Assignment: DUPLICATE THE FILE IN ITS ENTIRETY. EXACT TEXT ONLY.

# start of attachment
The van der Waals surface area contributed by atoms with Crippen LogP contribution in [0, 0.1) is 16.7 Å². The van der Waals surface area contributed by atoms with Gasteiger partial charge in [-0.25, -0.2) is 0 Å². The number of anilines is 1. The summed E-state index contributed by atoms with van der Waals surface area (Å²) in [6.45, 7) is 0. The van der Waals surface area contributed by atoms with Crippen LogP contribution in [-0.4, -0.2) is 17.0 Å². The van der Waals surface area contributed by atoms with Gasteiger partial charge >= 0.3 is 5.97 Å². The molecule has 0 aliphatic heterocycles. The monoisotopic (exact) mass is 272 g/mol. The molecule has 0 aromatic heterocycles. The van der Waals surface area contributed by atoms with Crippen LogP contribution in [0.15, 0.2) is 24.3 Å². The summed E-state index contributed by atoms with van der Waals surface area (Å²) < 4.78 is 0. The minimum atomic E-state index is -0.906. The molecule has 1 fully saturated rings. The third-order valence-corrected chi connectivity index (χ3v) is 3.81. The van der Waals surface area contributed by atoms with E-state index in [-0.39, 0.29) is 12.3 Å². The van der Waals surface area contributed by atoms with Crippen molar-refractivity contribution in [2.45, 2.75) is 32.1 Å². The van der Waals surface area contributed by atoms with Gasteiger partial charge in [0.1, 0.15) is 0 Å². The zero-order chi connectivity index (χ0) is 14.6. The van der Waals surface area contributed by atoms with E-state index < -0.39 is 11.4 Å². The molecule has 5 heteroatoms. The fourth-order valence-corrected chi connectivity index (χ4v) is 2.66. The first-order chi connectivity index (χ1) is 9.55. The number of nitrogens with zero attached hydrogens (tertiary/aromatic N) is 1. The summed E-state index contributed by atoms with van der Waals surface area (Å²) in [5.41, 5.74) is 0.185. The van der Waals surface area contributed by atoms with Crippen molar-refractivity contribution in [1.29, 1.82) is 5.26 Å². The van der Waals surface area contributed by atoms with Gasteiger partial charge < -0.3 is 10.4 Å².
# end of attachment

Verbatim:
The van der Waals surface area contributed by atoms with Crippen LogP contribution in [0, 0.1) is 16.7 Å². The van der Waals surface area contributed by atoms with Gasteiger partial charge in [-0.25, -0.2) is 0 Å². The number of anilines is 1. The summed E-state index contributed by atoms with van der Waals surface area (Å²) in [6.45, 7) is 0. The van der Waals surface area contributed by atoms with Crippen LogP contribution in [-0.4, -0.2) is 17.0 Å². The van der Waals surface area contributed by atoms with Gasteiger partial charge >= 0.3 is 5.97 Å². The molecule has 0 aliphatic heterocycles. The monoisotopic (exact) mass is 272 g/mol. The molecule has 0 aromatic heterocycles. The van der Waals surface area contributed by atoms with Crippen LogP contribution in [0.15, 0.2) is 24.3 Å². The summed E-state index contributed by atoms with van der Waals surface area (Å²) < 4.78 is 0. The minimum atomic E-state index is -0.906. The molecule has 1 fully saturated rings. The third-order valence-corrected chi connectivity index (χ3v) is 3.81. The van der Waals surface area contributed by atoms with E-state index in [-0.39, 0.29) is 12.3 Å². The van der Waals surface area contributed by atoms with Crippen molar-refractivity contribution in [2.45, 2.75) is 32.1 Å². The van der Waals surface area contributed by atoms with Gasteiger partial charge in [0.1, 0.15) is 0 Å². The zero-order chi connectivity index (χ0) is 14.6. The van der Waals surface area contributed by atoms with E-state index < -0.39 is 11.4 Å². The molecule has 5 heteroatoms. The fourth-order valence-corrected chi connectivity index (χ4v) is 2.66. The first-order chi connectivity index (χ1) is 9.55. The number of nitrogens with zero attached hydrogens (tertiary/aromatic N) is 1. The summed E-state index contributed by atoms with van der Waals surface area (Å²) in [5.41, 5.74) is 0.185. The van der Waals surface area contributed by atoms with Crippen molar-refractivity contribution in [1.29, 1.82) is 5.26 Å². The van der Waals surface area contributed by atoms with Gasteiger partial charge < -0.3 is 10.4 Å².